In the instant case, the Department of Labor admits that its investigation is a joint investigation with the IRS. The cover letter attached to the subpoena sent to the bank, referred to violations of both ERISA and corresponding provisions of the Internal Revenue Code. The reference to the Internal Revenue Code most likely pertains to 26 U.S.C. Sec. 4975 (1976). That section imposes an excise tax of five percent per year until "corrected" on the value of any transaction between a "disqualified person" and an employee benefit plan--a "prohibited transaction." Normally, the tax falls upon the person who does business with the bank acting as fiduciary for the plan, not upon the bank. It is not clear on the face of the subpoena that the Secretary intends to examine only those plans for which the bank itself is acting as fiduciary. Accordingly, any investigation of "prohibited transactions" necessarily may involve persons other than the bank, i.e., "John Does." The Secretary argues that since the records were subpoenaed solely by the Department of Labor, not by the IRS, that section 4975 does not apply. It makes this argument despite its admission that any information relevant to the IRS would be provided to that agency. The argument suggests that two agencies acting together may achieve indirectly what the IRS is forbidden to achieve directly. The Secretary's reliance on ERISA Sec. 3004, 29 U.S.C. Sec. 1204 (1976), is misplaced. This provision was enacted prior to the Tax Reform Act. Until, however, the bank complies with the first part of the subpoena naming the plans and sponsors, the Department cannot determine its obligations, if any, under the Act.
4. Proper Scope.
The proper scope of an ERISA investigation can be determined only by reference to the statute itself; the appropriate inquiry is whether the information sought might assist in determining whether any person is violating or has violated any provision of Title I of ERISA. Clearly records identifying specific plans as well as records of the plans themselves fall within the scope of a proper ERISA investigation. See Donovan v. Shaw, 668 F.2d 985 (8th Cir.1982); cf. Newmark & Co. v. Wirtz, 330 F.2d 576 (2d Cir.1964) (broad investigating purpose sufficient to sustain subpoena under similar provisions of Fair Labor Standards Act, 29 U.S.C. Sec. 211(a)).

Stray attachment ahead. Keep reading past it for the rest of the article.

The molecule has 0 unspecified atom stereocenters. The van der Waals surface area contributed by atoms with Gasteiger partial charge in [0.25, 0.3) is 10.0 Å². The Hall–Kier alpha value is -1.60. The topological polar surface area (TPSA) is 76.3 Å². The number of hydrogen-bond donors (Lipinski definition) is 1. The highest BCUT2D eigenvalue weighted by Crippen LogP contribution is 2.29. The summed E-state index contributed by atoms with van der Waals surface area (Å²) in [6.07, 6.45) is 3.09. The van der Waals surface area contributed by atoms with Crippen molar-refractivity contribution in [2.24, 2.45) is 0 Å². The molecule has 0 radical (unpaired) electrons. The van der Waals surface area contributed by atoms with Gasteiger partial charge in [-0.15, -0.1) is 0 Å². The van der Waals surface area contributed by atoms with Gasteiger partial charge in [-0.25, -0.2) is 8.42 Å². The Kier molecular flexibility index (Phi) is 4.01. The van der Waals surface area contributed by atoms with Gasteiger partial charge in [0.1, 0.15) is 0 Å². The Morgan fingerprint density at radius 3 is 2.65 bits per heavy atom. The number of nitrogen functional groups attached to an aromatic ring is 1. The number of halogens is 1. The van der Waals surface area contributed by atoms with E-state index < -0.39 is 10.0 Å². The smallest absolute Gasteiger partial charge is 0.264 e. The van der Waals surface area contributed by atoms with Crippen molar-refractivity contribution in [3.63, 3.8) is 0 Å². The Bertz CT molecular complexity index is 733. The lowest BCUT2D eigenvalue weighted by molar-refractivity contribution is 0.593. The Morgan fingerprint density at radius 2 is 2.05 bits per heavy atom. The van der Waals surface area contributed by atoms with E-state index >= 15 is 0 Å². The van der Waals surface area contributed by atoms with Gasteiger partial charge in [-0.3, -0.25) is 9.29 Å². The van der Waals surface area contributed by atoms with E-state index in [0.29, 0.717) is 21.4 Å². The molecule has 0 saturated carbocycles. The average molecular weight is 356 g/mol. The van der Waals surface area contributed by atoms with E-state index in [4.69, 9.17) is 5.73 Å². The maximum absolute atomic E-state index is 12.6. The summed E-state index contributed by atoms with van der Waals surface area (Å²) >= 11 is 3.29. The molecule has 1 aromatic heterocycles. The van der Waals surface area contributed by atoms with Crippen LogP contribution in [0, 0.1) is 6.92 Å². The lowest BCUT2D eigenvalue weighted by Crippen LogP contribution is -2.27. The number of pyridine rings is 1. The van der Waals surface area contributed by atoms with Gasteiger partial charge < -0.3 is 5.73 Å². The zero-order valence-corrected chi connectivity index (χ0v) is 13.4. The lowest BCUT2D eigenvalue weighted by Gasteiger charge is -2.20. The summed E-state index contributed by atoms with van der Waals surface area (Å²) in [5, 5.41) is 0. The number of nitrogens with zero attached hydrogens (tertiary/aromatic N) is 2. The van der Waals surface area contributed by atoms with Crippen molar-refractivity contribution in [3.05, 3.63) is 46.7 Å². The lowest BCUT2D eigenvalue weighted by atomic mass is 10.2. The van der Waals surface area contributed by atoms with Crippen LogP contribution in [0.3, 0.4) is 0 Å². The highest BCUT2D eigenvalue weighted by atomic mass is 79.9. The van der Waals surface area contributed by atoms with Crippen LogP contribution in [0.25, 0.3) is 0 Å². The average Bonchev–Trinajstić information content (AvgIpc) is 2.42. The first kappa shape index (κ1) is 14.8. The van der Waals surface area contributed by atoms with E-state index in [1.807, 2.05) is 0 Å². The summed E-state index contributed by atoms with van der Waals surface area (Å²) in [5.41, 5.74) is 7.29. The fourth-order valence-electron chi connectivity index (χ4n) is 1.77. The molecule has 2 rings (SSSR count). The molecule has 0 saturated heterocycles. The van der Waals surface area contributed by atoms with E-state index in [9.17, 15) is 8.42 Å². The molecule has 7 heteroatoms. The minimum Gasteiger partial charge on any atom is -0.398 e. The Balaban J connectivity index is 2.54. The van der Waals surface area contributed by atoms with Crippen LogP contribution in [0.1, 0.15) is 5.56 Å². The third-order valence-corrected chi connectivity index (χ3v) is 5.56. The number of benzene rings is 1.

5. Reasonable Cause.
The bank's argument that the Secretary must show reasonable cause prior to issuance of the subpoena is based on two provisions of section 504, 29 U.S.C. Sec. 1134 (1976), neither of which is applicable here. Section 504(b) applies to records required to be produced more than once in a twelve-month period. The previous settlement order in Marshall makes it clear that the Department has no intention to reinvestigate those transactions into which it has previously inquired. Section 504(a)(2) refers to the Secretary's right to enter and inspect rather than to his subpoena power.
The bank's vagueness argument is essentially based on the fact that the subpoena does not indicate which 25 plans the Secretary intends to investigate. Unfortunately, the Secretary cannot select the 25 until the bank complies with the first part of subpoena by indicating for which benefit plans it holds assets.
We reverse the district court's order as to the first part of the subpoena and remand with direction to the district court to order compliance with the first part of the subpoena and for further proceedings at such time as the bank may raise defenses with respect to the records of the specific plans selected by the Department of Labor.